Low-income Londoners and migrants who can’t claim benefits must get Government support during the coronavirus outbreak, the Mayor of London has said.

Sadiq Khan has today (Monday) written to the Prime Minister, urging him to extend Universal Credit and remove restrictions on claimants.

Although tahe Government has removed the minimum income requirement for Universal Credit so more people impacted by the virus can claim, there is still a five-week wait for the first payment.

Ministers insisted last week that this waiting period would remain in place – despite objections from Labour.


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The Mayor said there has been a “dramatic increase” in the number of Londoners claiming benefits during the pandemic.

Nationally, 477,000 people signed up for Universal Credit in the nine days to 25 March – almost double the total for the highest month of claims last year.

Half of Londoners are very worried about their personal finances, compared to 46 per cent of the country as a whole, according to polling last week.

In his letter, Mr Khan says “the most vulnerable people in our society are being pushed into debt” and calls for a non-repayable day one advance for benefits claimants, to ensure everyone has the money they need.


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But many migrant workers who are made redundant due to Covid-19 can’t claim any benefits at all, if their immigration status is subject to a ‘no recourse to public funds’ condition.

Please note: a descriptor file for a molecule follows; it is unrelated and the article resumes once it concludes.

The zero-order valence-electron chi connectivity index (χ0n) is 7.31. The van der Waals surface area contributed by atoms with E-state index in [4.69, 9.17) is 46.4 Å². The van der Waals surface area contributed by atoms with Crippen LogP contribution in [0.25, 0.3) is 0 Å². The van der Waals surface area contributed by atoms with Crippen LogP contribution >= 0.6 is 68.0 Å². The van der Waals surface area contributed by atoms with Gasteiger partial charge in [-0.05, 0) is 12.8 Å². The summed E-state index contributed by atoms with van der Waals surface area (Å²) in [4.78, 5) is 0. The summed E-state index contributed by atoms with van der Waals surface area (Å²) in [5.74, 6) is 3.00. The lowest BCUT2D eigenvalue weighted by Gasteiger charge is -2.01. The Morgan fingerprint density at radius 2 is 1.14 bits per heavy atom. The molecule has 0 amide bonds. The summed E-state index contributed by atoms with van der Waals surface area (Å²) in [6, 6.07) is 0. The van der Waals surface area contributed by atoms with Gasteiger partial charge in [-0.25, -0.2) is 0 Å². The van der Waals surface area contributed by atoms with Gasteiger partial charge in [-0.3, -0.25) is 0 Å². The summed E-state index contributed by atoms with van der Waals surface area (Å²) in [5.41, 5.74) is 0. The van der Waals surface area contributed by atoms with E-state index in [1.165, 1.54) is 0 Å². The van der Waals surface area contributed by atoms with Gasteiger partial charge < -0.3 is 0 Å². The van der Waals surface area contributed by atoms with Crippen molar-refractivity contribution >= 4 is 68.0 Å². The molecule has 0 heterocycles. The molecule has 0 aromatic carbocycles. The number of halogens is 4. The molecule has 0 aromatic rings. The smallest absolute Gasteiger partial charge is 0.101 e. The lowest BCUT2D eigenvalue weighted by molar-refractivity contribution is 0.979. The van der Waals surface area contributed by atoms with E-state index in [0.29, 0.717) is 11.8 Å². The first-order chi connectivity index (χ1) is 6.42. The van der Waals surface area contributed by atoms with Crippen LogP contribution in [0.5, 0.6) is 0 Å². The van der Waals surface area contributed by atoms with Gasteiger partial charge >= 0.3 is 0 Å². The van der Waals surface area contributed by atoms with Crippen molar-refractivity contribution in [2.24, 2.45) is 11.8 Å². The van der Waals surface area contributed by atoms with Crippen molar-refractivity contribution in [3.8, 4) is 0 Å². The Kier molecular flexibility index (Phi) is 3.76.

Mr Khan today joined over 30 human rights organisations calling for ‘no recourse to public funds’ to be scrapped during the coronavirus outbreak.

In his letter, he says migrant Londoners who are now out of work are “at real risk of homelessness”.

He said: “I am also particularly concerned about survivors of domestic violence with no recourse to public funds, who will face additional challenges to fleeing abuse and seeking out support during this time.

“They are unable to access the welfare safety net they need, despite paying into the system through taxes.

“These are people who have lived in the UK for many years, often with children born and brought up here.”

The Mayor welcomed the Government’s “vital steps” to slow the spread of coronavirus and support Londoners’ finances.

But he said the most vulnerable people in the capital need further help “now more than ever”.

He added: “Doing so would not only enable people to get the support they need but crucially would help to stop the spread of Covid-19 by those still who feel they have no choice but to go out to work.”


The Government has now (March 23) ordered everyone to stay at home unless absolutely necessary to fight the spread of coronavirus. You can find the latest guidance here. Advice on the virus from Public Health England is available here.